June 29, 2020
The Right Honourable Justin Trudeau, PC MP
Prime Minister of Canada
House of Commons
Ottawa, ON K1A 0A6
Dear Prime Minister Trudeau,
Re: Federal Government Oversight of Long-Term Care
Unifor welcomed your recent comments signifying that the federal government will involve itself in health/long-term care facilities and its regulatory system.
Among Unifor’s diverse membership, we proudly represent more than 17,000 front-line workers in long-term care across Canada with large segments in Ontario and Nova Scotia.
We have clearly understood that the system, particularly in Ontario, has been in crisis for some time. We know that the human health tragedies brought on by the pandemic exposed many of the underlying problems of the health care system. These systemic issues of chronic underfunding, introduction of for-profit management, and inadequate regulation have grown significantly over the last decade and accelerated over the last three years.
Canada’s COVID-19 response in long-term care, especially to the outbreaks in Ontario and Quebec, was a failure with tragic results.
To prevent such losses of human life from ever occurring again the federal government must take a solid leadership role and apply consistent federal regulations through the Canada Health Act. Unifor welcomes your commitment to do what is necessary, take action in this vital part of Canada’s health care system, and look forward to providing our organization’s expertise in this area.
Unifor has worked hard to gather information and expose the crisis in our long-term care facilities with a series of public campaigns, public hearings and reports. In December of 2017, we engaged in a public awareness campaign that encouraged the public to participate in a “Six Minute Challenge.” The campaign highlighted the appalling working conditions of Personal Support Workers (PSWs) who have mere minutes to provide personal care for their residents each morning. The challenge was shared thousands of times and more importantly, hundreds of Canadians participated. The campaign culminated in the Ontario Time To Care Act passing second reading unanimously. Unfortunately, the Act, which would have provided long-term care residents with a minimum four hours of care daily, died when the 2018 election was called.
In December of 2019, Unifor along with the Ontario Health Coalition released the report “Caring in Crisis; Ontario’s Long-Term Care PSW Shortage.”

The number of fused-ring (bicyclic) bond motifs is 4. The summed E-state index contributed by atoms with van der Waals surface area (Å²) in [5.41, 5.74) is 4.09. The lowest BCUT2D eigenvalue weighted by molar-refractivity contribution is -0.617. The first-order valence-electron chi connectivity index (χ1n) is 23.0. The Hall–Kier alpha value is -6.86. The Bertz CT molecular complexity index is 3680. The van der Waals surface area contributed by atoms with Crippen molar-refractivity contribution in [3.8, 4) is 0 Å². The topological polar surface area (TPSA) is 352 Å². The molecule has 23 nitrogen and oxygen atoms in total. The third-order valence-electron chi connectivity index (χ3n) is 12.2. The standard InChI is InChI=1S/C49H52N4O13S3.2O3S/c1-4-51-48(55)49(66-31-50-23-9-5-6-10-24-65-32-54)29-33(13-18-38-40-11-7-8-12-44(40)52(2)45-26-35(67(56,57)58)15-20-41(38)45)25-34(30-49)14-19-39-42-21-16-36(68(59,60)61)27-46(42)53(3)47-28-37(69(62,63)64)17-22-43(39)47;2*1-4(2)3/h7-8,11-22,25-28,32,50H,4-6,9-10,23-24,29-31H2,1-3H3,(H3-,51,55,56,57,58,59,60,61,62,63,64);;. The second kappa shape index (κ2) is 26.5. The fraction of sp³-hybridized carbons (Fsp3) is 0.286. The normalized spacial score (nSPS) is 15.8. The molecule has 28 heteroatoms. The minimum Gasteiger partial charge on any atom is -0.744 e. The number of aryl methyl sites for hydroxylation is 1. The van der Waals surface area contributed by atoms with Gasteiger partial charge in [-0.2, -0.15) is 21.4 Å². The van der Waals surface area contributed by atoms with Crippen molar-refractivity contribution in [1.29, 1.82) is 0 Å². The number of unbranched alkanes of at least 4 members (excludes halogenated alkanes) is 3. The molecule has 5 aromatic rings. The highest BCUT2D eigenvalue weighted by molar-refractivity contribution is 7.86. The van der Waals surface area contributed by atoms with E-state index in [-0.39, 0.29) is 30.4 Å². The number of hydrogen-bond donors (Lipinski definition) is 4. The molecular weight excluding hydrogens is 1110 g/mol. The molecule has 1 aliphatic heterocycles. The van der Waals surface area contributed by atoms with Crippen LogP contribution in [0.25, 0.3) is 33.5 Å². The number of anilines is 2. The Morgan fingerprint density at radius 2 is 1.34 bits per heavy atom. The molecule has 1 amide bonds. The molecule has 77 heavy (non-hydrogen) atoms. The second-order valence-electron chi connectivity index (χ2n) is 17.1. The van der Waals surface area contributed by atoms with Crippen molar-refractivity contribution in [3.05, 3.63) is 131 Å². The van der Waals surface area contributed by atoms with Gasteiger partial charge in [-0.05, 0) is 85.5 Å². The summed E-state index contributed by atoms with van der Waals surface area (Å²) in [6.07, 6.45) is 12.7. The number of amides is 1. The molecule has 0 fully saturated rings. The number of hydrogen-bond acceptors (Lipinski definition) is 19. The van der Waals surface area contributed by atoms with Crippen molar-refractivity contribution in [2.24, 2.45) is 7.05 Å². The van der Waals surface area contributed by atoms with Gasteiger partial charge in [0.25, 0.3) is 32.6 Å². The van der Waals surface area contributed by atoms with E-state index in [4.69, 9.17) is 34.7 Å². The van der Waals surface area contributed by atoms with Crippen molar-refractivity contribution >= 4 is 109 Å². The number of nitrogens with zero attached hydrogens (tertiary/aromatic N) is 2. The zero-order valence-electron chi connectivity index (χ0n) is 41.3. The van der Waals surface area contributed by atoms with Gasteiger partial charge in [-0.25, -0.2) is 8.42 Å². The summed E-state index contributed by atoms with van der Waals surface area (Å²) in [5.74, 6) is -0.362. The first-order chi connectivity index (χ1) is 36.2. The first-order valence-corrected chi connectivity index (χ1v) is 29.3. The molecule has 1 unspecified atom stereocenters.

This report outlined the circumstances that brought about the severe shortage of PSWs in Ontario and proposed measures to fix the situation. First, the report outlined how work expectations had become completely unmanageable, with one PSW expected to provide care for a dozen or more residents. Many PSWs were simply leaving the profession altogether, sometimes even leaving before completing their first shift. Work offered to PSWs is generally part-time or casual, and multiple jobs are necessary to earn even a basic living. Added to this, wages have been patterned off of an arbitration system that has not been kind to long-term care workers. Over the last eight years, wage increases have severely lagged behind inflation and were subject to a two-year freeze.
Upon the report’s release, I personally issued a challenge to Ontario Premier Doug Ford to spend one eight-hour shift with me in a long-term care home to see the problems for himself and work with our union and its members to finally address this crisis. Among the many problems our union wanted the Premier to understand was that of PSWs who “work short,” a term for when a PSW cannot be replaced when absent. This problem occurs regularly in homes across the province. When PSWs “work short,” rather than caring for 12 residents daily, they often have to care for 16 residents or more.
All of the issues Unifor identified with our long-term care system, meant most facilities were ill prepared for a pandemic. So far, many provincial governments have committed to fix the long-term care system, but Unifor believes federal oversight will be crucial to ensuring we solidly move in that direction.
As a union that represents thousands of frontline health care workers in long-term care facilities, Unifor is an important partner and stakeholder in the sector. We have staff and local union leadership who are familiar with the sector’s issues and can facilitate discourse with frontline workers, many of whom worked in the homes hardest hit by the pandemic. Spending a shift in a nursing home is likely an impossibility now, so hearing from front-line workers is more important than ever.
I do want to personally thank you for your recognition of the problems afflicting our long-term care system and committing to fix them. This is a major challenge and I deeply share your concern as do so many other Canadians. I look forward to further dialogue with you as you work with the provinces to fix long-term care. Unifor understands that, coming out of this pandemic, we need to build back better. Our seniors deserve it and so do Canada’s frontline health care workers.
Jerry Dias, Unifor National President
Copy: The Honourable Deb Schulte, Minister of Seniors, The Honourable Patty Hajdu, Minister of Health